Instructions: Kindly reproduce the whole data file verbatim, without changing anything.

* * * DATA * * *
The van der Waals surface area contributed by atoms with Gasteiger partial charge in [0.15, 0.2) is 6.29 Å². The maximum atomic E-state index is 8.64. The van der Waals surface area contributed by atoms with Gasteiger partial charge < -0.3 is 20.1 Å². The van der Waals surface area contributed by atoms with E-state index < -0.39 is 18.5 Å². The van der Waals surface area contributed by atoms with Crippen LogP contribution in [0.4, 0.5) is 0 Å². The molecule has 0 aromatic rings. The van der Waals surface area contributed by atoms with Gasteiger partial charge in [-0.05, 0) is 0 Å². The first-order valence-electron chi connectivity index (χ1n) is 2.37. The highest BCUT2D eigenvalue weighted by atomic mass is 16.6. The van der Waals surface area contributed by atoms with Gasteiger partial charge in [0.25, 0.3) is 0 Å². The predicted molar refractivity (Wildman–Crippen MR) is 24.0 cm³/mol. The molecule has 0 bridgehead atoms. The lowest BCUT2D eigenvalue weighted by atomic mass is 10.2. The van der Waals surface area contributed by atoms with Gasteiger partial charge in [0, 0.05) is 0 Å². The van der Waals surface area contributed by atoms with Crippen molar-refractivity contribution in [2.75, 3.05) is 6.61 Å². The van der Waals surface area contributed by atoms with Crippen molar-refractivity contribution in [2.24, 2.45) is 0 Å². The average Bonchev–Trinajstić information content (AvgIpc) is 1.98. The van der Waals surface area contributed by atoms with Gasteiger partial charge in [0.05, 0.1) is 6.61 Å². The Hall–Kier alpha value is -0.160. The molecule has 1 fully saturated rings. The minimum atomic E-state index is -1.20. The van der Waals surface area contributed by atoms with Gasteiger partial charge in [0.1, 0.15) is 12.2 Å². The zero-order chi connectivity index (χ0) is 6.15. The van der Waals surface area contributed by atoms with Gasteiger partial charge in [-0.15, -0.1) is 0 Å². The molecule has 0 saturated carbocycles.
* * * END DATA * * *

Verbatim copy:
The van der Waals surface area contributed by atoms with Gasteiger partial charge in [0.15, 0.2) is 6.29 Å². The maximum atomic E-state index is 8.64. The van der Waals surface area contributed by atoms with Gasteiger partial charge < -0.3 is 20.1 Å². The van der Waals surface area contributed by atoms with E-state index < -0.39 is 18.5 Å². The van der Waals surface area contributed by atoms with Crippen LogP contribution in [0.4, 0.5) is 0 Å². The molecule has 0 aromatic rings. The van der Waals surface area contributed by atoms with Gasteiger partial charge in [-0.05, 0) is 0 Å². The first-order valence-electron chi connectivity index (χ1n) is 2.37. The highest BCUT2D eigenvalue weighted by atomic mass is 16.6. The van der Waals surface area contributed by atoms with Gasteiger partial charge in [0.25, 0.3) is 0 Å². The predicted molar refractivity (Wildman–Crippen MR) is 24.0 cm³/mol. The molecule has 0 bridgehead atoms. The lowest BCUT2D eigenvalue weighted by atomic mass is 10.2. The van der Waals surface area contributed by atoms with Gasteiger partial charge in [0, 0.05) is 0 Å². The van der Waals surface area contributed by atoms with Crippen molar-refractivity contribution in [2.75, 3.05) is 6.61 Å². The van der Waals surface area contributed by atoms with Crippen molar-refractivity contribution in [2.24, 2.45) is 0 Å². The average Bonchev–Trinajstić information content (AvgIpc) is 1.98. The van der Waals surface area contributed by atoms with Gasteiger partial charge in [0.05, 0.1) is 6.61 Å². The Hall–Kier alpha value is -0.160. The molecule has 1 fully saturated rings. The minimum atomic E-state index is -1.20. The van der Waals surface area contributed by atoms with Gasteiger partial charge in [0.1, 0.15) is 12.2 Å². The zero-order chi connectivity index (χ0) is 6.15. The van der Waals surface area contributed by atoms with Gasteiger partial charge in [-0.15, -0.1) is 0 Å². The molecule has 0 saturated carbocycles.